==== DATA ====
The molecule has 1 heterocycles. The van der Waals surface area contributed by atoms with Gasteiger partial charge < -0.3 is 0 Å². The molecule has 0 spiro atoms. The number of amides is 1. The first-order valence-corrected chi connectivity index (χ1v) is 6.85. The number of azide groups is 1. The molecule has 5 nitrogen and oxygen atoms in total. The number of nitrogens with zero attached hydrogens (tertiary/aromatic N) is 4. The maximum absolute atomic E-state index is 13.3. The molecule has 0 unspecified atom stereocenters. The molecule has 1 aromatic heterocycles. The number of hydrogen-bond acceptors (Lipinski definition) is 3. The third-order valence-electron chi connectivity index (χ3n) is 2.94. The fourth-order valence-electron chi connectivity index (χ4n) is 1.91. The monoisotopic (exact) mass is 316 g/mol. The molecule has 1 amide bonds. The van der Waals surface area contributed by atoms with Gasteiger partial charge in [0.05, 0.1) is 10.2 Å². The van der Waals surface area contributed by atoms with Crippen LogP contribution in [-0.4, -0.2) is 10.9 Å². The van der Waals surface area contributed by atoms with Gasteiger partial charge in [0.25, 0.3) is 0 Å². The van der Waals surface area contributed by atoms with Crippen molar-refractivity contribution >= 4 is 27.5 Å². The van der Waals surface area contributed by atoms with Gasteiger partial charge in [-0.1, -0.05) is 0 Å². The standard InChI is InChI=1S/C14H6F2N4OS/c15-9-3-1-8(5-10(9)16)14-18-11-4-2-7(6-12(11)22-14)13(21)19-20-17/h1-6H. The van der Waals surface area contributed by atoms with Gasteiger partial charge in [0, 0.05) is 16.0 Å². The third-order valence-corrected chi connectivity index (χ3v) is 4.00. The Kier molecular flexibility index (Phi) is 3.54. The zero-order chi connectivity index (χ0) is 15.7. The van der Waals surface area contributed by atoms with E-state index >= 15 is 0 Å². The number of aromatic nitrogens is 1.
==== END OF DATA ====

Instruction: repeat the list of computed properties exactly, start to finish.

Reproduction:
The molecule has 1 heterocycles. The van der Waals surface area contributed by atoms with Gasteiger partial charge < -0.3 is 0 Å². The molecule has 0 spiro atoms. The number of amides is 1. The first-order valence-corrected chi connectivity index (χ1v) is 6.85. The number of azide groups is 1. The molecule has 5 nitrogen and oxygen atoms in total. The number of nitrogens with zero attached hydrogens (tertiary/aromatic N) is 4. The maximum absolute atomic E-state index is 13.3. The molecule has 0 unspecified atom stereocenters. The molecule has 1 aromatic heterocycles. The number of hydrogen-bond acceptors (Lipinski definition) is 3. The third-order valence-electron chi connectivity index (χ3n) is 2.94. The fourth-order valence-electron chi connectivity index (χ4n) is 1.91. The monoisotopic (exact) mass is 316 g/mol. The molecule has 1 amide bonds. The van der Waals surface area contributed by atoms with Gasteiger partial charge in [0.05, 0.1) is 10.2 Å². The van der Waals surface area contributed by atoms with Crippen LogP contribution in [-0.4, -0.2) is 10.9 Å². The van der Waals surface area contributed by atoms with Gasteiger partial charge in [0.25, 0.3) is 0 Å². The van der Waals surface area contributed by atoms with Crippen molar-refractivity contribution >= 4 is 27.5 Å². The van der Waals surface area contributed by atoms with Gasteiger partial charge in [-0.1, -0.05) is 0 Å². The standard InChI is InChI=1S/C14H6F2N4OS/c15-9-3-1-8(5-10(9)16)14-18-11-4-2-7(6-12(11)22-14)13(21)19-20-17/h1-6H. The van der Waals surface area contributed by atoms with Gasteiger partial charge in [0, 0.05) is 16.0 Å². The third-order valence-corrected chi connectivity index (χ3v) is 4.00. The Kier molecular flexibility index (Phi) is 3.54. The zero-order chi connectivity index (χ0) is 15.7. The van der Waals surface area contributed by atoms with E-state index >= 15 is 0 Å². The number of aromatic nitrogens is 1.